Apu and Durga are brother and sister, children of Harihar and Sarbhojoya, living on the fringes of the village and prosperity, immersed in joys that only children can summon even in adverse circumstances.

When Bibhutibhushan published his first book ‘Pather Panchali’, it was hailed as a masterpiece in Bengali literature. Soon, ‘Making a Mango Whistle’ was published, which dealt only with the children and their wonder filled lives.

Durga is a six year old girl at the beginning of the book. The book talks of Durga and her as yet unborn brother Apu for the next five years. Durga is very attached to her Pishima-her father’s sister. Pishima is a widow, dependent, old and frail. The first few chapters explore the relationship of the old woman and the young girl beautifully. The pathos of old age and its juxtaposition with the childhood innocence of Durga touches hearts.

The birth of Durga’s little brother Apu changes the girl’s life. The tragic and the apathetic end of Indir Thakuran or Pishima is the end of a phase in the little girl’s world and she now turns to her little brother.

We see Durga as a carefree child, bold and always exploring the village and the mangrove forest around. She is never to be found home. As Apu grows older, he becomes her companion and friend in all their misdeeds.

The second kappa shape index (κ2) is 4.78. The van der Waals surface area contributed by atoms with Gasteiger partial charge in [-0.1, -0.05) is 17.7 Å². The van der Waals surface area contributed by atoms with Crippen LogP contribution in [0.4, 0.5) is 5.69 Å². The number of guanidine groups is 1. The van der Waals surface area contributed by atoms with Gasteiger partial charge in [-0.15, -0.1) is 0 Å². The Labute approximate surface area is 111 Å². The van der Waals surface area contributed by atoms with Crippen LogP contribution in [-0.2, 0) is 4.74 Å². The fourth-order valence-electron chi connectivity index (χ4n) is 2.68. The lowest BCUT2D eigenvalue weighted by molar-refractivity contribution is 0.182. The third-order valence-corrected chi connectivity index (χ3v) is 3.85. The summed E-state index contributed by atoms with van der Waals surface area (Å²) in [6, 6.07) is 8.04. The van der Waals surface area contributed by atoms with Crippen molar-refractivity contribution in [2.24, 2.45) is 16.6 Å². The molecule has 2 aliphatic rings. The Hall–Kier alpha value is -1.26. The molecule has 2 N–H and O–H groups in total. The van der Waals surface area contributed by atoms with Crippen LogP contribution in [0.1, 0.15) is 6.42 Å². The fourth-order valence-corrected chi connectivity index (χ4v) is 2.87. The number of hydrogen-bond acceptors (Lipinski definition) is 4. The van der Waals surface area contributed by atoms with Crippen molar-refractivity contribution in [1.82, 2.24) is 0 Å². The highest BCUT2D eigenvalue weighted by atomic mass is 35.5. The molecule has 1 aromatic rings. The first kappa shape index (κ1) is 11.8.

Reading about their escapades and their innocent play and the sibling love made me long for my own childhood. I experienced a range of emotions, from tender love to incredulity at the world’s ways, to deep regret of why things could not be otherwise.

There are endearing descriptions of mango picking, pickling and eating the sour fruit behind their mother’s back. There is make-believe play where the children set up shop and gather sand, pebbles and other things to act as wares. The cookout by Durga in the woods introduces us to Bini, who is ostracized because of her caste.

Durga is very loving and protective towards her brother. She shelters him from the cold wind and a heavy downpour when they run off in the storm to gather mangoes that have fallen from trees. She often gives him money to buy what he wants.

The most evocative incident in the book is when the children walk for miles to see the railroad in the hope of seeing a train. They walk amid thorns, lose their way and stumble back hone only by evening, having failed to find the rail tracks.

Apu, eventually goes on to see the railroad, then a train and after that, even travel in one as the family leaves their ancestral home in the village of Nischindipur for greener pastures and better prospects in Benaras.